Why does Mal insist on communal suicide in Inception? If they were really still dreaming, she could just die alone and kick Cobb on the level above (if death would wake them up, it means there are no synchronized kicks needed). Murder-suicide would be another option. From her point of view, this would amount to helping a deluded person and her solo suicide as negligence.

Of course, she ends up committing solo suicide, but before that, she first spent weeks/month (?) trying to persuade Cobb and then executed an elaborate scheme that involved having three psychiatrists declare her sane and wrecking a hotel room. The alternatives would have been much easier. Her instinctual resistance to killing her husband would probably have been weakened, because she already did it multiple times during their boundless dream-exploration.

In my view, her focus on communal suicide points more to mental illness as opposed to actually believing they need to wake up.

  • Ummm..... isn't that exactly what she did? Commented May 23, 2022 at 18:51
  • Yes, but after prolonged pleading for Cobb to join her in death. Commented May 23, 2022 at 19:03
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    The time spent after coming back, solo, and kicking him awake maybe translates to him having to continue on for months or years at that dream level without her? It will be interesting to see what folks come up with. Commented May 23, 2022 at 20:18
  • @PoloHoleSet You already came up with something. ;-)
    – Napoleon Wilson
    Commented May 24, 2022 at 6:31
  • This question is not so much about why Mal doesn't kick him (that's movies.stackexchange.com/questions/81745/… ), but about how she wanted to leave that level/reality. Commented May 24, 2022 at 6:42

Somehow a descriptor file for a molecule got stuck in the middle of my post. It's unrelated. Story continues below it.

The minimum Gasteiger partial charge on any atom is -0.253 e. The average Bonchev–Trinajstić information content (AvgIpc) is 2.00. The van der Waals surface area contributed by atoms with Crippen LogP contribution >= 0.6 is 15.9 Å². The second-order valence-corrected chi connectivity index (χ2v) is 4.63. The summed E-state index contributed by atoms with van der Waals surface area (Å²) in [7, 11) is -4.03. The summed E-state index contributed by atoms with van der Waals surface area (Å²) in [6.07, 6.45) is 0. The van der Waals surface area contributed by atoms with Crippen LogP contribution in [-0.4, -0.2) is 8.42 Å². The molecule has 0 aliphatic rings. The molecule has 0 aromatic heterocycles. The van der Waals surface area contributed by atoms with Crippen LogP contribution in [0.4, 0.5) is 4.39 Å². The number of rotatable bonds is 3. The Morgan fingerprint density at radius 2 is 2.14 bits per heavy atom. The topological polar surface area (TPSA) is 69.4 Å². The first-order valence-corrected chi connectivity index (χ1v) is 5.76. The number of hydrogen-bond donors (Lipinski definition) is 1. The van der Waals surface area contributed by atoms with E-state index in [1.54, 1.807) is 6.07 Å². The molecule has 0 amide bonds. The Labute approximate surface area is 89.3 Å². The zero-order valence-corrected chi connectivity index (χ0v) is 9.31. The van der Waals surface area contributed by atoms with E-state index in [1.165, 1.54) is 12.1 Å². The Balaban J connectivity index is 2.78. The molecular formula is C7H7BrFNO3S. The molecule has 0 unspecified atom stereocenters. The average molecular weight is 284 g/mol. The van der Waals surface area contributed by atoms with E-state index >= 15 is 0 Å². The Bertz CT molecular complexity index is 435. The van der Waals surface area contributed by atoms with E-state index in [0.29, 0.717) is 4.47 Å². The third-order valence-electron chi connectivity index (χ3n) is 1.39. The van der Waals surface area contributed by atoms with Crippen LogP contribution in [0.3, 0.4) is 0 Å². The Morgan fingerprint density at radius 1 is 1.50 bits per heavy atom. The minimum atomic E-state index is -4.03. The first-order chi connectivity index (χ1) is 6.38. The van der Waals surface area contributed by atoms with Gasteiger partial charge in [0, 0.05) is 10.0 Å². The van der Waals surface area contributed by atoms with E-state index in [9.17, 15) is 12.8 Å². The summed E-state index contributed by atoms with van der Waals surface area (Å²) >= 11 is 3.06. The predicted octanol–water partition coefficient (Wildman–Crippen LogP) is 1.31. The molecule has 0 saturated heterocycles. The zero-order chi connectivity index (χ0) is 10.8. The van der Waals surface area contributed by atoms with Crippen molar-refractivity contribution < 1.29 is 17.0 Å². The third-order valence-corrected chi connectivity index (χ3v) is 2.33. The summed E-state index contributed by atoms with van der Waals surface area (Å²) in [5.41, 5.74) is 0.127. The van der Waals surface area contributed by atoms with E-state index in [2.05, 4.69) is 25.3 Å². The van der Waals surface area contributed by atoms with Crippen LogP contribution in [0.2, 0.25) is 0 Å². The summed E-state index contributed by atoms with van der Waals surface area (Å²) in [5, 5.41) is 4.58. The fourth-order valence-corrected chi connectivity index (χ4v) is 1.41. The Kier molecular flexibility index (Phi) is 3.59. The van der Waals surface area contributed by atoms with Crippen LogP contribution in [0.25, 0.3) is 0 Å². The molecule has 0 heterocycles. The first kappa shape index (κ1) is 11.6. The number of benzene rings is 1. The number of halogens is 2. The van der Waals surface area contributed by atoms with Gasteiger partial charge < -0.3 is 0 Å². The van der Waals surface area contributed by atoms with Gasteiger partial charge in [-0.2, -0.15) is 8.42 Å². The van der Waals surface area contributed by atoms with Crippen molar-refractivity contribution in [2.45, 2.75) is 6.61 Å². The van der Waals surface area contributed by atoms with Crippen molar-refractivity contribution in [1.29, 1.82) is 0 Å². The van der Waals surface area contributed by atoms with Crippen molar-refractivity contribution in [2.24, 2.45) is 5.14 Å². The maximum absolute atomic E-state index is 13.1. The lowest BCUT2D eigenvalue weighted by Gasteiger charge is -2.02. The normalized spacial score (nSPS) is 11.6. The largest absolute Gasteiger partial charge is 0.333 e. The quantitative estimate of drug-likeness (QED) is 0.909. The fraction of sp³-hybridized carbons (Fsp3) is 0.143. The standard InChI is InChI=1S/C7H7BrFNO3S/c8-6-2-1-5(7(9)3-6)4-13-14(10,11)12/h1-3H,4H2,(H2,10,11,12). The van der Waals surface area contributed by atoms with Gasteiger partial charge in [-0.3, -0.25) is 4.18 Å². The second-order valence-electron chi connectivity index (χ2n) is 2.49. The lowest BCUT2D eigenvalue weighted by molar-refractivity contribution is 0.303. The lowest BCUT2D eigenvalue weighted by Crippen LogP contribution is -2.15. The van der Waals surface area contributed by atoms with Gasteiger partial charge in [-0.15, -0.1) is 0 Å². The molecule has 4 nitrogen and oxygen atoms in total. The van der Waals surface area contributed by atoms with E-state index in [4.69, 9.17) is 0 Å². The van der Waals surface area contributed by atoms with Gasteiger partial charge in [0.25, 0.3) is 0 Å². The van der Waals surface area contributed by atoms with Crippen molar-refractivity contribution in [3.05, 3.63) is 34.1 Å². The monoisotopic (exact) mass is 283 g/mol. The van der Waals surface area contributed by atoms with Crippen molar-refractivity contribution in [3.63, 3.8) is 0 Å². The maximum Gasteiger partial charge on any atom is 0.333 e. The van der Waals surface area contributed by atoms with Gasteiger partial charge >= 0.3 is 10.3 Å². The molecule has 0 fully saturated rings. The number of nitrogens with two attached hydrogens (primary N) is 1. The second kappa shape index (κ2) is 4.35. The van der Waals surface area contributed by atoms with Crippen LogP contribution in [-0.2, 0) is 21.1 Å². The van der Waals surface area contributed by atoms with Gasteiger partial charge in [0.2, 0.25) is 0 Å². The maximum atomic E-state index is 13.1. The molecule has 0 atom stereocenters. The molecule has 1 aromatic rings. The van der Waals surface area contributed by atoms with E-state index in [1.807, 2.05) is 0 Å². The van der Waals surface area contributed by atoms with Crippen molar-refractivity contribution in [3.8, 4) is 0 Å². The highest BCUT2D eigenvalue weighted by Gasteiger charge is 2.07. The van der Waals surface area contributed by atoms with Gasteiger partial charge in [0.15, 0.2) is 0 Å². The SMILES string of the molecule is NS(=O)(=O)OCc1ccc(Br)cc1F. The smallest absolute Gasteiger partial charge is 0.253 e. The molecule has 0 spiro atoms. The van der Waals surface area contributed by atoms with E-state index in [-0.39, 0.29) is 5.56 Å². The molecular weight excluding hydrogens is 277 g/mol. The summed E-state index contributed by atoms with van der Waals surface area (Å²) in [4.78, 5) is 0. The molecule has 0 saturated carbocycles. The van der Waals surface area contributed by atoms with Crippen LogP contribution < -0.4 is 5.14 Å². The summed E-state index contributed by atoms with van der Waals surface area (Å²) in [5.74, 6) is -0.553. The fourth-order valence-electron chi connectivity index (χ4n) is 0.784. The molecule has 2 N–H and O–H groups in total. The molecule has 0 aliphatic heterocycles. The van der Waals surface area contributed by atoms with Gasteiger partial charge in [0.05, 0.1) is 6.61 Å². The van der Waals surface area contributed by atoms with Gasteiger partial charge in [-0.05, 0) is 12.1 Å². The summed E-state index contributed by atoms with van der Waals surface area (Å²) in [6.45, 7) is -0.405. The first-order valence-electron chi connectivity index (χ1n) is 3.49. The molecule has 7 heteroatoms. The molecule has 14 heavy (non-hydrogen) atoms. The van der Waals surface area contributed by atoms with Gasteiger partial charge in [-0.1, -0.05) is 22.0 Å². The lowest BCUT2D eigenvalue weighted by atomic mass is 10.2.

2 Answers 2


Maybe Cobb's simple idea that her world isn't real was planted so deeply and so well, and she came to believe it so blindly, that her belief was so at odds with the love of her life that a simple kick wouldn't work on a mind as lost as her soulmate's. He was too far in the depths of limbo; she couldn't risk a kick pulling him out; after all, she believed he didn't even recognise her own children. Cobb did such a good job on his own wife that Mal thought she was doing him a favour and wouldn't leave without him. And that's the gravity of Cobb's guilt — why he couldn't tell his closest pal Arthur, and Ariadne only found out accidentally, and Cobb chose to bring her along so as not to face his guilt at being 'the best extractor'. He was right.


You can't wake somebody up from Limbo with a kick.

The movie makes it clear that, for a kick to work, you need to be able to sense it in the next level down. In Limbo, you have no sense of what is happening in the levels above at all - you are completely removed. You can't simply kick somebody out of Limbo because they can't sense it at all - you have to follow them in.

I have no explanation for why she didn't think to kill Cobb and then kill herself, though.

  • 6
    Didn't she believe at that point that they were one level down from the real world, and not limbo?
    – Laurel
    Commented May 29, 2022 at 21:38

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